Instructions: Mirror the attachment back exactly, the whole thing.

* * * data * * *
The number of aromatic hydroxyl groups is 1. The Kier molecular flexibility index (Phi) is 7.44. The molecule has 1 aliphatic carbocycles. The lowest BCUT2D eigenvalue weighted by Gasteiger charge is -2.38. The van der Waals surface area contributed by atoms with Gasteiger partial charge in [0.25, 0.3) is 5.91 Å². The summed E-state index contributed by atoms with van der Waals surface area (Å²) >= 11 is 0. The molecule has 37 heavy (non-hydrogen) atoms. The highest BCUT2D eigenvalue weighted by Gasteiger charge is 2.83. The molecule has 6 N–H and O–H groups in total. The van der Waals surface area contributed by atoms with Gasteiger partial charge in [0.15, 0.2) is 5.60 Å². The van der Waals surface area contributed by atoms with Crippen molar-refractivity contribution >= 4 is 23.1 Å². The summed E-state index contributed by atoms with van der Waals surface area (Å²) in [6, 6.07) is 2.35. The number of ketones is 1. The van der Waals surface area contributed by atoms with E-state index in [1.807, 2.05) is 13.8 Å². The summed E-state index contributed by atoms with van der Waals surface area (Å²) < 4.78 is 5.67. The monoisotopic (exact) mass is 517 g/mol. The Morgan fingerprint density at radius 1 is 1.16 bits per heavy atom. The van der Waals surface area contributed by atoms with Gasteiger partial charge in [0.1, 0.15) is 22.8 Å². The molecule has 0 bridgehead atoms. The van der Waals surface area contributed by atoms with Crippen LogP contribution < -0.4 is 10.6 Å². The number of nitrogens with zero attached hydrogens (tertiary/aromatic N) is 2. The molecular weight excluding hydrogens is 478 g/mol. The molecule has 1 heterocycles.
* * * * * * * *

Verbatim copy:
The number of aromatic hydroxyl groups is 1. The Kier molecular flexibility index (Phi) is 7.44. The molecule has 1 aliphatic carbocycles. The lowest BCUT2D eigenvalue weighted by Gasteiger charge is -2.38. The van der Waals surface area contributed by atoms with Gasteiger partial charge in [0.25, 0.3) is 5.91 Å². The summed E-state index contributed by atoms with van der Waals surface area (Å²) >= 11 is 0. The molecule has 37 heavy (non-hydrogen) atoms. The highest BCUT2D eigenvalue weighted by Gasteiger charge is 2.83. The molecule has 6 N–H and O–H groups in total. The van der Waals surface area contributed by atoms with Gasteiger partial charge in [0.15, 0.2) is 5.60 Å². The van der Waals surface area contributed by atoms with Crippen molar-refractivity contribution >= 4 is 23.1 Å². The summed E-state index contributed by atoms with van der Waals surface area (Å²) in [6, 6.07) is 2.35. The number of ketones is 1. The van der Waals surface area contributed by atoms with E-state index in [1.807, 2.05) is 13.8 Å². The summed E-state index contributed by atoms with van der Waals surface area (Å²) < 4.78 is 5.67. The monoisotopic (exact) mass is 517 g/mol. The Morgan fingerprint density at radius 1 is 1.16 bits per heavy atom. The van der Waals surface area contributed by atoms with Gasteiger partial charge in [0.1, 0.15) is 22.8 Å². The molecule has 0 bridgehead atoms. The van der Waals surface area contributed by atoms with Crippen LogP contribution < -0.4 is 10.6 Å². The number of nitrogens with zero attached hydrogens (tertiary/aromatic N) is 2. The molecular weight excluding hydrogens is 478 g/mol. The molecule has 1 heterocycles.